Sony hasn’t enjoyed much success in the smartphone business in recent years. But the Japanese company has continued to battle hard and the efforts are now seemingly starting to pay off. Sony published its quarterly financial results for the quarter ending September 2021 earlier today and there are a few positive takeaways as far as its smartphone division is concerned.
According to the report, Sony’s mobile division generated a sales revenue of Japanese yen (JPY) 99.1 billion (approx. $872.3 million) during the period between July to September 2021, i.e. second fiscal quarter. That’s up a strong 25 percent from JPY 79.1 billion (approx. $696.3 million) it generated during the same period last year.
Sony’s mobile division generated less revenue in fiscal Q1 2021 than Q1 2020. It registered a JPY 12.8 billion (~$112.6 million) loss in revenue between the two periods. If you see the results for 2018 and 2019, things look even worse. The company saw a JPY 37.1 billion (~$2.4 billion) retraction in Q2 2019 as compared to Q2 2018.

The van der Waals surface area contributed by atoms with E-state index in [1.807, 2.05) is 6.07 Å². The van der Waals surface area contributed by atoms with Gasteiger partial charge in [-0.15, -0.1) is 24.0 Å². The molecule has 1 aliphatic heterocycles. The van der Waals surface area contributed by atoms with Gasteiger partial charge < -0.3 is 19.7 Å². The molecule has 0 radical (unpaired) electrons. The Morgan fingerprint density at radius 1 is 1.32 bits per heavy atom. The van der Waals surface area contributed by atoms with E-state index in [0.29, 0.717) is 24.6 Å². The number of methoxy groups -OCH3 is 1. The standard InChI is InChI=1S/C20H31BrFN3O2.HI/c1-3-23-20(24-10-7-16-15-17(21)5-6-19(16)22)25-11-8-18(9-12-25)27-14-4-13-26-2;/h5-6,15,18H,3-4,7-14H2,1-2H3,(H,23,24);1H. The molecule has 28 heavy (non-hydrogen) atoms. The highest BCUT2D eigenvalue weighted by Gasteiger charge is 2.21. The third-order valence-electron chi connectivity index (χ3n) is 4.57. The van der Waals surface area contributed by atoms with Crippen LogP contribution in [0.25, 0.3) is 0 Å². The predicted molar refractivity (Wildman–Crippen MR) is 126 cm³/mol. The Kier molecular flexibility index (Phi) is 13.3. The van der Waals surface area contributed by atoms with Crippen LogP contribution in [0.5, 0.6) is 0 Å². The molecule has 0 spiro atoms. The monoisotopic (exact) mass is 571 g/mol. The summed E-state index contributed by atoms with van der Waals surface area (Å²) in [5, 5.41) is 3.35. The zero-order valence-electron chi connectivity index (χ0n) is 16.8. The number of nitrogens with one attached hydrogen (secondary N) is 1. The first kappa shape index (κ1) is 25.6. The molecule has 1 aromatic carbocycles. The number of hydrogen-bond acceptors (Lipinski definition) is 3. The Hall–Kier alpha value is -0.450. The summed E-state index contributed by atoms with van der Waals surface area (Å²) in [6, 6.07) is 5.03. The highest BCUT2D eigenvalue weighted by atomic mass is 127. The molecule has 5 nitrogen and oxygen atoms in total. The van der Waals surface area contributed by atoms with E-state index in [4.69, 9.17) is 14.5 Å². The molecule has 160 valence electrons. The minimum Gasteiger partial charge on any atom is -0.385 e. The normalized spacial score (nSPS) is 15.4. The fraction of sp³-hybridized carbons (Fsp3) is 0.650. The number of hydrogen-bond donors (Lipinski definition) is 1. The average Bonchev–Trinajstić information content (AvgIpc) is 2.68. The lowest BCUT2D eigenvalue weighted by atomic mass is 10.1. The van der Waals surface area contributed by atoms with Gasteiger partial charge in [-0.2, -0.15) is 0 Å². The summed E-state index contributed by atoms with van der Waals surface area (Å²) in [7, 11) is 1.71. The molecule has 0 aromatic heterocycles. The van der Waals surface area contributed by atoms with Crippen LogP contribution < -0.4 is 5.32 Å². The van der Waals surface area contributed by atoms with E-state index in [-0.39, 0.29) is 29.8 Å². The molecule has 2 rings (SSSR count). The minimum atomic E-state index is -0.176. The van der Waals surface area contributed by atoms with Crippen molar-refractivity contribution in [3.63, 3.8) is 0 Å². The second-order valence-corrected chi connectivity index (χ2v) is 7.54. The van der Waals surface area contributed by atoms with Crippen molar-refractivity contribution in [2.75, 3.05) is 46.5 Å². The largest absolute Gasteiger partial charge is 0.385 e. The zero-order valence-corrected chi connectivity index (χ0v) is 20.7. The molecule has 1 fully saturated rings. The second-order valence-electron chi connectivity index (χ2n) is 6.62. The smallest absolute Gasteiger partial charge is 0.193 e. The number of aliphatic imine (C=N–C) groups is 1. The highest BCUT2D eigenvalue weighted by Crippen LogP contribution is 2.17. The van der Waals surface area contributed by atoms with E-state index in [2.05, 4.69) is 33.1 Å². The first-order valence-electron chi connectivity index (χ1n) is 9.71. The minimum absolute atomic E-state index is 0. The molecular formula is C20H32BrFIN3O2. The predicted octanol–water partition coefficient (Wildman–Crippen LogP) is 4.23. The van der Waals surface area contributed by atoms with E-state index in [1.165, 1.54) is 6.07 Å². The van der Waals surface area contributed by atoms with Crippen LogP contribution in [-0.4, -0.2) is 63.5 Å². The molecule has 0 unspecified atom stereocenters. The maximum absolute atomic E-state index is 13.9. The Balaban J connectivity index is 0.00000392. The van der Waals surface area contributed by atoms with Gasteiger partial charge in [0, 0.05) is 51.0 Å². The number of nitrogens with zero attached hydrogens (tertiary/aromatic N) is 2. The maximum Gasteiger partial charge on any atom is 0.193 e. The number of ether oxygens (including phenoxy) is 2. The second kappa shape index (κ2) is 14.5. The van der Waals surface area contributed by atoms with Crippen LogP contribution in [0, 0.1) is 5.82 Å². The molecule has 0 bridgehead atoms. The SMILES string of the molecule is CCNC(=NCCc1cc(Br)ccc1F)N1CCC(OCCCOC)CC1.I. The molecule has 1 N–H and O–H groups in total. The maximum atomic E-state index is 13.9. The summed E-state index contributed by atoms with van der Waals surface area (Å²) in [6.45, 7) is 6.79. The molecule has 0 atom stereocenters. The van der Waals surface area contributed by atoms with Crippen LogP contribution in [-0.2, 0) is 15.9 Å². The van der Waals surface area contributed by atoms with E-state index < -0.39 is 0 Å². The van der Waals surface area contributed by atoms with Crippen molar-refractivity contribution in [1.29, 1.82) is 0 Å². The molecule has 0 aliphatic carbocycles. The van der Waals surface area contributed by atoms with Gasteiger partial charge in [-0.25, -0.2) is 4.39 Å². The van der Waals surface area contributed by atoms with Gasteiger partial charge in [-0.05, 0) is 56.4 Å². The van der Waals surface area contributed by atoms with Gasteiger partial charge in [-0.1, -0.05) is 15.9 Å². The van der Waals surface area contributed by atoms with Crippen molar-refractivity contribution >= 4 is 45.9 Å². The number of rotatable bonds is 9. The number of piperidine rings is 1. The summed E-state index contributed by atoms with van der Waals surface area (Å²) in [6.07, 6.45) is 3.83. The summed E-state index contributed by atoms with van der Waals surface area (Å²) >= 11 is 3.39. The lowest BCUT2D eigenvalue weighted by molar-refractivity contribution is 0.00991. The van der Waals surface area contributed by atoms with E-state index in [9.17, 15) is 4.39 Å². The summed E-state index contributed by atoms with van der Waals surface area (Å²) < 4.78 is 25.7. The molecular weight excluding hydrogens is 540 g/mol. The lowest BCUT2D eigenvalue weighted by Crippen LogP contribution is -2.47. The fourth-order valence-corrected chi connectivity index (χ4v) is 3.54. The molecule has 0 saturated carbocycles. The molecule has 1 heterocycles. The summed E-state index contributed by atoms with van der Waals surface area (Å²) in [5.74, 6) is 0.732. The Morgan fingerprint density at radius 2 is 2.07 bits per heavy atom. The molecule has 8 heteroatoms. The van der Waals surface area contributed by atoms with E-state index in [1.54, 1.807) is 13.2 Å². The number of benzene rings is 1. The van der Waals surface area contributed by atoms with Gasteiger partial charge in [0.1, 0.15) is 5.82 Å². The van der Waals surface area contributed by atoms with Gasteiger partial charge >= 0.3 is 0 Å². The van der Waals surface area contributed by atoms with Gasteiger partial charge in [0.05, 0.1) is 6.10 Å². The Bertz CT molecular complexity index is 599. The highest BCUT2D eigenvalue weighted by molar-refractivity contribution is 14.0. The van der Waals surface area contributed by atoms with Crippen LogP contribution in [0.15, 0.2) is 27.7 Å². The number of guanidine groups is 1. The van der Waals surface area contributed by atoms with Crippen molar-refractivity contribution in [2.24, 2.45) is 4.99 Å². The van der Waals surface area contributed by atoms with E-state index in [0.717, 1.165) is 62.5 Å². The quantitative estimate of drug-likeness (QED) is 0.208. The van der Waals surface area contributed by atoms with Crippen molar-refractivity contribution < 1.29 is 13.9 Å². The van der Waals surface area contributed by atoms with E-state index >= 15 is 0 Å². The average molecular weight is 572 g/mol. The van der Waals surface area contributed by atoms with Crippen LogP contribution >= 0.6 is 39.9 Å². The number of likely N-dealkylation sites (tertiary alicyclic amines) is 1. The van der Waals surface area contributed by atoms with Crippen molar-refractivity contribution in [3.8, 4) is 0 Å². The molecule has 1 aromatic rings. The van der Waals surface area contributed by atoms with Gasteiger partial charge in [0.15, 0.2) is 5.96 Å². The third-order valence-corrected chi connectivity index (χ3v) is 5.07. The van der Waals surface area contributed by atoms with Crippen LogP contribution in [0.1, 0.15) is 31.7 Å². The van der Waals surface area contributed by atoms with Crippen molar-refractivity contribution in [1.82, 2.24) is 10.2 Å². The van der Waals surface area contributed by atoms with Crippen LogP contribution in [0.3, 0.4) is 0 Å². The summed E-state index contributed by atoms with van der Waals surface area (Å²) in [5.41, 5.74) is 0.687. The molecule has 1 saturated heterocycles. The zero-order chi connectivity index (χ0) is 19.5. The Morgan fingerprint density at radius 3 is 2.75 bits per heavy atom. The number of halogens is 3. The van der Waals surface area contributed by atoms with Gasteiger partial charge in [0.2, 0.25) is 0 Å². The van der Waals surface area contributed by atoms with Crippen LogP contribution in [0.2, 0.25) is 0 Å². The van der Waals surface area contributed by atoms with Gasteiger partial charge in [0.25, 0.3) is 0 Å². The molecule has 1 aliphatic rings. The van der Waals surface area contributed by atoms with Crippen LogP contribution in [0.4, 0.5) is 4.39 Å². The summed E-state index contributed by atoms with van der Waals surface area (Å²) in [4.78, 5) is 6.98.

So a 25 percent year-on-year (YoY) growth in revenue from the smartphone division is a big positive for Sony. It will now be looking to build on this success going forward.
Sony’s smartphone division is en route to recovery
Sony recently made a few strategic decisions to try and recover its dying smartphone business. The company is now focusing on premium and flagship segments with pro-grade cameras being the primary selling point. Its latest offering, the Xperia Pro I, is the “best smartphone camera” ever, Sony claims. And sure enough, these camera-focused phones have sold well among their target audience and have helped the company gain steam en route to recovery.
The Japanese electronics giant’s smartphone business returned to profitability for the first time in four years in 2020. This reignited hope inside the company, which has since gone on to post even more impressive results.
Sony didn’t provide a breakdown of smartphone shipments in its latest earnings report. However, the company suggested that it registered a growth in sales volume as well. And considering the ongoing semiconductor chip shortage, which has affected smartphone sales globally, that’s an impressive feat, more so for a struggling company.
This chip shortage will likely continue to impact the smartphone industry for the foreseeable future. So Sony has its task cut out to try and repeat this success in subsequent quarters. But the company now surely sees the light at the end of the tunnel. Time will tell where Sony’s mobile division heads from here on.